The Rimini Protokoll members worked on the project for two years, carrying out extensive research. Originally, plans were to include historian Othmar Plöckinger on stage instead of an actor. In 2006, Mr. Plöckinger published a book on the origin and effect of “Mein Kampf” and is a contributor to the new edition of Hitler’s book prepared by the Munich Institute for Contemporary History. This new two-volume research edition will be available from January for researchers. The original 781 printed pages will balloon to about 2,000 pages to include footnotes and commentaries
The theater group Rimini Protokoll isn’t worried about the way the project will be received – though there could be some concern that the staging, near Hitler’s beloved city of Weimar, near Buchenwald concentration camp, is crude and provocative.
The Rimini directors Helgard Haug and Daniel Wetzel made the production obviously biased by selecting six “everyday experts” as protagonists.
The scenery they use in the former Weimar electric plant comprises two bookshelves, that the actors can climb through, like a human advent calendar. They used the same props in a previous production“Karl Marx: Das Kapital.” At the beginning of the play, there is a small Christmas tree with piles of gift-wrapped presents beneath it. Alongside this, an old television shows a video from the trial of Adolf Eichmann in Jerusalem in 1961. Later in the piece, a young Israeli lawyer named Alon explains that he had never forgotten those television images and wanted to read Hitler’s racist theories in the original form.
In the theater show, Sibylla, an older German judge and historian, tells how as a schoolgirl she discovered a copy of “Mein Kampf” printed in Saxony during the National Socialist era, which she gave to her parents for Christmas. At the end of the evening, she then reads the genuine farewell letter from her sister to the family, before she joined a leftwing underground terrorist group.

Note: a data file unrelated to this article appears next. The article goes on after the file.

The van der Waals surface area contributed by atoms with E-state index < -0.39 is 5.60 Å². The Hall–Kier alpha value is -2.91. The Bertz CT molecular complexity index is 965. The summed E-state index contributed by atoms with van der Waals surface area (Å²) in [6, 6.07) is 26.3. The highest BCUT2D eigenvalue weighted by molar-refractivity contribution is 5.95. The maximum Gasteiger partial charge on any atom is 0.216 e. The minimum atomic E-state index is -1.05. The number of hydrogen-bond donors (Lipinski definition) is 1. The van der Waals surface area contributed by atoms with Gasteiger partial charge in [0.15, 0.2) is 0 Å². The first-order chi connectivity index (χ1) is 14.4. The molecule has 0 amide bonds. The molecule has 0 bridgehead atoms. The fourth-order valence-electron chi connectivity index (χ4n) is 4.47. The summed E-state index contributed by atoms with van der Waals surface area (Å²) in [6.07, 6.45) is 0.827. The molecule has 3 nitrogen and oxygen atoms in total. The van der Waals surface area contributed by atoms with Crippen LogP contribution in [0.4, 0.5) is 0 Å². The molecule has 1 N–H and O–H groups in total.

Then there’s a Berlin political scientist of Turkish origin and rapper Volkan T Error who prefers to talk with Alon and the others about Japanese Hitler mangas rather than the Middle East conflict and current German, Turkish or Arab anti-Semitism.
We only hear the sound of the author’s voice for a brief a second on a record.
Othmar Plöckinger, the “Mein Kampf” expert, appears in the video together with Israeli historian Moshe Zimmermann, who was part of the 1995 debate in the Knesset over the Israeli edition of “Mein Kampf.”
There’s a suggestive moment when a bookbinder from the Weimar Anna-Amalia Library unwraps an Internet printout of “Mein Kampf” and reaches it to a viewer, raising the question of whether this is a criminal act, the “distribution” of seditious writing.
Hitler himself rarely gets a chance to speak. He is cited by the blind Christian Spremberg and we only hear the sound of the author’s voice for a brief second on a record.
There’s more of a provocative effect when the voice of Joseph Goebbels, propagandist of all propagandists, emerges from a garbage can, saying the book is the “German gospel.”
This article originally appeared in Tagesspiegel. To contact the author: email@example.com